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Seun Kuti + Fela’s Egypt 80

Familial comparisons are often inept yet inexorable when it comes to young artists extending the legacies of their predecessors. As for 25-year-old Seun Kuti, he not only has to grapple with being compared to his father, Fela Anikulapo Kuti, the Nigerian superstar who forged Afrobeat into a global phenomenon; he also has to deal with measuring up to his older half brother, Femi Kuti, who’s been a leading light in 21st-century Afrobeat for the past decade. The dilemma is similar to, say, all the Marleys to emerge after Ziggy took the reggae reins in the mid-’80s.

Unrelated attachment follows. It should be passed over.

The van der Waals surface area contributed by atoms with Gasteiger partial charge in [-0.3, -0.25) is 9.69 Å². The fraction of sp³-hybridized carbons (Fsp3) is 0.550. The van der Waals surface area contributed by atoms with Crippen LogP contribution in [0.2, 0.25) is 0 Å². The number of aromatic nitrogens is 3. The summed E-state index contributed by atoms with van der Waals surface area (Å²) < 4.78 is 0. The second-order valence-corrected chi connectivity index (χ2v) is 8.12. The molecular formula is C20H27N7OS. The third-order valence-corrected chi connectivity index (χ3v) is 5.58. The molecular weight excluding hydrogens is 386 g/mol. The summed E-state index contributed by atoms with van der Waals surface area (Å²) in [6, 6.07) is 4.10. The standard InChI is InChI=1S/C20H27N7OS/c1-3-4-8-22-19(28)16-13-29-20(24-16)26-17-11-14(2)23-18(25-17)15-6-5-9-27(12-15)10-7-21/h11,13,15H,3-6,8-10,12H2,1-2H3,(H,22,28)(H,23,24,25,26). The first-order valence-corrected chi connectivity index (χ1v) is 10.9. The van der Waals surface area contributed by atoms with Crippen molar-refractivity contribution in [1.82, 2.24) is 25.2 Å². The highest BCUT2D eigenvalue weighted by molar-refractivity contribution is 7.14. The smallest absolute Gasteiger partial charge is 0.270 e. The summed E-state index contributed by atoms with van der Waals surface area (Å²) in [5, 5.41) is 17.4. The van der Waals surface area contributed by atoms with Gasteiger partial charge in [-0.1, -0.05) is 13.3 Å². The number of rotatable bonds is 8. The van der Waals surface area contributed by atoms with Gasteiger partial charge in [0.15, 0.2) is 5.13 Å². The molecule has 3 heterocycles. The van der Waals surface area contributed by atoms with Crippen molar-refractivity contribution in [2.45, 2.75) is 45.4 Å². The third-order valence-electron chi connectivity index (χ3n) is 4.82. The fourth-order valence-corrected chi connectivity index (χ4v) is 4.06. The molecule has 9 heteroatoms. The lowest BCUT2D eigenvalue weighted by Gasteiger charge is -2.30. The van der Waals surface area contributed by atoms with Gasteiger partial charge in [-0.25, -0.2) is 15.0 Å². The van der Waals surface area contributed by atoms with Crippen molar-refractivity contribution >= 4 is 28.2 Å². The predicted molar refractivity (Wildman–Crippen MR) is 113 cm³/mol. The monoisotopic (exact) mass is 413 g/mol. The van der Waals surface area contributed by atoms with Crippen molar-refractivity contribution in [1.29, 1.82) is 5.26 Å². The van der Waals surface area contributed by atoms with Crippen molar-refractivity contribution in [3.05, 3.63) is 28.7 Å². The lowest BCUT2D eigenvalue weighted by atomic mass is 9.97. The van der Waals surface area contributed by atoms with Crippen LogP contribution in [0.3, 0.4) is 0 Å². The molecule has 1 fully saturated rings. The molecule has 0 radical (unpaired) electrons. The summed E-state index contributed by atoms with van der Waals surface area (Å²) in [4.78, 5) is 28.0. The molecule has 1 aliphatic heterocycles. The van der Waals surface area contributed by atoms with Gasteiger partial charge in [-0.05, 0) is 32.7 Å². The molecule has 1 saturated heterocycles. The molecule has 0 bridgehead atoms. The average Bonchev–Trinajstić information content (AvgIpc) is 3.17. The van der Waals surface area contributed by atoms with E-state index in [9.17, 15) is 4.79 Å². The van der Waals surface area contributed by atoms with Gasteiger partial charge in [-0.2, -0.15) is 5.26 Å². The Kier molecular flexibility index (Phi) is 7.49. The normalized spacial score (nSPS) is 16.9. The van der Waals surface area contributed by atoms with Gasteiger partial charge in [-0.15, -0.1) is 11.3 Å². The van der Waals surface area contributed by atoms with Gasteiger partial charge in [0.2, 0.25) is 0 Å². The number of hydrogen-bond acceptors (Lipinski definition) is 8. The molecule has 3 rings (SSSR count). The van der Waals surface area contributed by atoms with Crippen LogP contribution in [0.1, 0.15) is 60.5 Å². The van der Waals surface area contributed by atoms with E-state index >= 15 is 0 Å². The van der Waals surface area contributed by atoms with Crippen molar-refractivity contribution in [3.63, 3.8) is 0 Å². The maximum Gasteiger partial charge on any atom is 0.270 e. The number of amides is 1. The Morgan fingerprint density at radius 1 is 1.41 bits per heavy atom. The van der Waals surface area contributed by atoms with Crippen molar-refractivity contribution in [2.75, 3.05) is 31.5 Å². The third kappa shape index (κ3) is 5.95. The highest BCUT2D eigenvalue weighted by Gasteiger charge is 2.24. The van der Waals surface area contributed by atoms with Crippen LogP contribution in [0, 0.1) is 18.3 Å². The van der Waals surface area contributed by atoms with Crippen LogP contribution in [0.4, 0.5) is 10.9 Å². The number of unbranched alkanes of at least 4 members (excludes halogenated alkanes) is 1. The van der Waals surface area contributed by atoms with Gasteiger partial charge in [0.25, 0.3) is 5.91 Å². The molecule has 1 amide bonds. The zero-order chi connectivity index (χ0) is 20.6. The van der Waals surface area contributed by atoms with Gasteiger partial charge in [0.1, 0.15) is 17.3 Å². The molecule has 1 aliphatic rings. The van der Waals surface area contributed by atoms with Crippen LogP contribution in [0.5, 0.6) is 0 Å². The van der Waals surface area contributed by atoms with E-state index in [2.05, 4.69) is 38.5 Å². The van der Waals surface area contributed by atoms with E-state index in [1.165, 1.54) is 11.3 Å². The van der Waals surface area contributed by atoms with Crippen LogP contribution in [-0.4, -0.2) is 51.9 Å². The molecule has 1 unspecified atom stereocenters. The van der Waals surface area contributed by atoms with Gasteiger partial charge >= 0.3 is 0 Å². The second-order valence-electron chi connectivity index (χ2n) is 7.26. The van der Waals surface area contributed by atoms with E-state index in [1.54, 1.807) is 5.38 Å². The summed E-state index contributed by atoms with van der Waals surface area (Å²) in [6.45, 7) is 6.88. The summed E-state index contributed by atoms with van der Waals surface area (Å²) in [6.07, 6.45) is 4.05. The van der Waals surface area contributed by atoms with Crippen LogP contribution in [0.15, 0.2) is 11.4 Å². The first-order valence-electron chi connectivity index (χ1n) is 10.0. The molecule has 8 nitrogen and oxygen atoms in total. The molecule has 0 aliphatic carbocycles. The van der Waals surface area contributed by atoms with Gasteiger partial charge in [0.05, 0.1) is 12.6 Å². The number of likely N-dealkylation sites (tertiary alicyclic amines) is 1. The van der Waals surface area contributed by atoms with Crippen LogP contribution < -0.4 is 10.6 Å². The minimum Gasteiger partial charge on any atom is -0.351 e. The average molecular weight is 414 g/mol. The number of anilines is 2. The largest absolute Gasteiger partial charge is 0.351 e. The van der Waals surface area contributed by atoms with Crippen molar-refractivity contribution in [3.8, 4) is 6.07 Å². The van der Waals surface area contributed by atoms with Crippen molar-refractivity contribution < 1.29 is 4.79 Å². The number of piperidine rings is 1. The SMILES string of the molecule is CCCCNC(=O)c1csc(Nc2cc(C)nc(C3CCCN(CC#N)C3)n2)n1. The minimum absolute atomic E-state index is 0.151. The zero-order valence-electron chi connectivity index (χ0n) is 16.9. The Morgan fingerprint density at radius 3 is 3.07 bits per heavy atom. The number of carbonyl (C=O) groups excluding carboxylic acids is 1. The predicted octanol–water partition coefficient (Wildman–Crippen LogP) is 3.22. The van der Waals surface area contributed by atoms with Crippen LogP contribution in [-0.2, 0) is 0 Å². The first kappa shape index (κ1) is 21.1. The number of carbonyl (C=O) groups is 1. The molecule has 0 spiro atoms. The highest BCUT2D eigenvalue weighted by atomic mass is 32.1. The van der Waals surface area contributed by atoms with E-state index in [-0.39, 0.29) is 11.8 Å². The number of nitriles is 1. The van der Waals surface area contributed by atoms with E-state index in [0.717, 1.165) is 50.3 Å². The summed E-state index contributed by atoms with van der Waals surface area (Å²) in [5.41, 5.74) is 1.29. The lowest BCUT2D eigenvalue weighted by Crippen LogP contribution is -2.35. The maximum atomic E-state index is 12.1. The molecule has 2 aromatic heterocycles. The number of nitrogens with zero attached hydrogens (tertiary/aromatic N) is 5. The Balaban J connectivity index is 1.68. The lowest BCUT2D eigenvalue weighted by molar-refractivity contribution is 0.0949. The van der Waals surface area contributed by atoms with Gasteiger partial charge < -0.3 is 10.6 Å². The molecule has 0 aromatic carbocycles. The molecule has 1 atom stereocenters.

Looking like a spitting image of his father’s imposing athletic build and rugged handsomeness, Seun also brandishes a saxophone like his father (and brother, Femi) and fancies incisive political messages and fist-pumping chants atop incessant Afrobeat grooves that percolate with the interlocking syncopation of James Brown’s Soul Power, embellished, at times, with skronky dissonance associated with free jazz. Given that Seun fronts his father’s Egypt 80 band on his enchanting debut, Many Things (Disorient), it’s obvious that he feels no pressure to distance himself too far from Fela’s shadow.

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